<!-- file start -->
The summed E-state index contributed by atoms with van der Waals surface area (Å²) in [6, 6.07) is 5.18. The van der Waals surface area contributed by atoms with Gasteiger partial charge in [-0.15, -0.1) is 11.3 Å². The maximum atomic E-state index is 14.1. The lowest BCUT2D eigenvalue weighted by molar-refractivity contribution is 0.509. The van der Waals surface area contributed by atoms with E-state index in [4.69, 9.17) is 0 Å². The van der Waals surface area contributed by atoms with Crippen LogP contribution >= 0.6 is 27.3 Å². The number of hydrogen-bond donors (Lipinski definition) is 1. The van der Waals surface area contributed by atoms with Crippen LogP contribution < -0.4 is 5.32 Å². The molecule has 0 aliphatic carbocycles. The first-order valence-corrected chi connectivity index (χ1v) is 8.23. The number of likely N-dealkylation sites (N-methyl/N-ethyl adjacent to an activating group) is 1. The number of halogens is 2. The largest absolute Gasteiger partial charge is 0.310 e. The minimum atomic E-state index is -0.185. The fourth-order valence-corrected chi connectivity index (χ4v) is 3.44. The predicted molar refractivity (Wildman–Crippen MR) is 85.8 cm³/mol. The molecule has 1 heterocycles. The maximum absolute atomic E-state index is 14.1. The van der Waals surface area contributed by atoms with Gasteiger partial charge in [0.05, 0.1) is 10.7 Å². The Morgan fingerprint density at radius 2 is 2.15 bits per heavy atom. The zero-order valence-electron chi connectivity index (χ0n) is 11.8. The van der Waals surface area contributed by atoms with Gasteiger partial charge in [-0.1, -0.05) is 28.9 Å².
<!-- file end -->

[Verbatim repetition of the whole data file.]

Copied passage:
The summed E-state index contributed by atoms with van der Waals surface area (Å²) in [6, 6.07) is 5.18. The van der Waals surface area contributed by atoms with Gasteiger partial charge in [-0.15, -0.1) is 11.3 Å². The maximum atomic E-state index is 14.1. The lowest BCUT2D eigenvalue weighted by molar-refractivity contribution is 0.509. The van der Waals surface area contributed by atoms with E-state index in [4.69, 9.17) is 0 Å². The van der Waals surface area contributed by atoms with Crippen LogP contribution >= 0.6 is 27.3 Å². The number of hydrogen-bond donors (Lipinski definition) is 1. The van der Waals surface area contributed by atoms with Crippen LogP contribution < -0.4 is 5.32 Å². The molecule has 0 aliphatic carbocycles. The first-order valence-corrected chi connectivity index (χ1v) is 8.23. The number of likely N-dealkylation sites (N-methyl/N-ethyl adjacent to an activating group) is 1. The number of halogens is 2. The largest absolute Gasteiger partial charge is 0.310 e. The minimum atomic E-state index is -0.185. The fourth-order valence-corrected chi connectivity index (χ4v) is 3.44. The predicted molar refractivity (Wildman–Crippen MR) is 85.8 cm³/mol. The molecule has 1 heterocycles. The maximum absolute atomic E-state index is 14.1. The van der Waals surface area contributed by atoms with Gasteiger partial charge in [0.05, 0.1) is 10.7 Å². The Morgan fingerprint density at radius 2 is 2.15 bits per heavy atom. The zero-order valence-electron chi connectivity index (χ0n) is 11.8. The van der Waals surface area contributed by atoms with Gasteiger partial charge in [-0.1, -0.05) is 28.9 Å².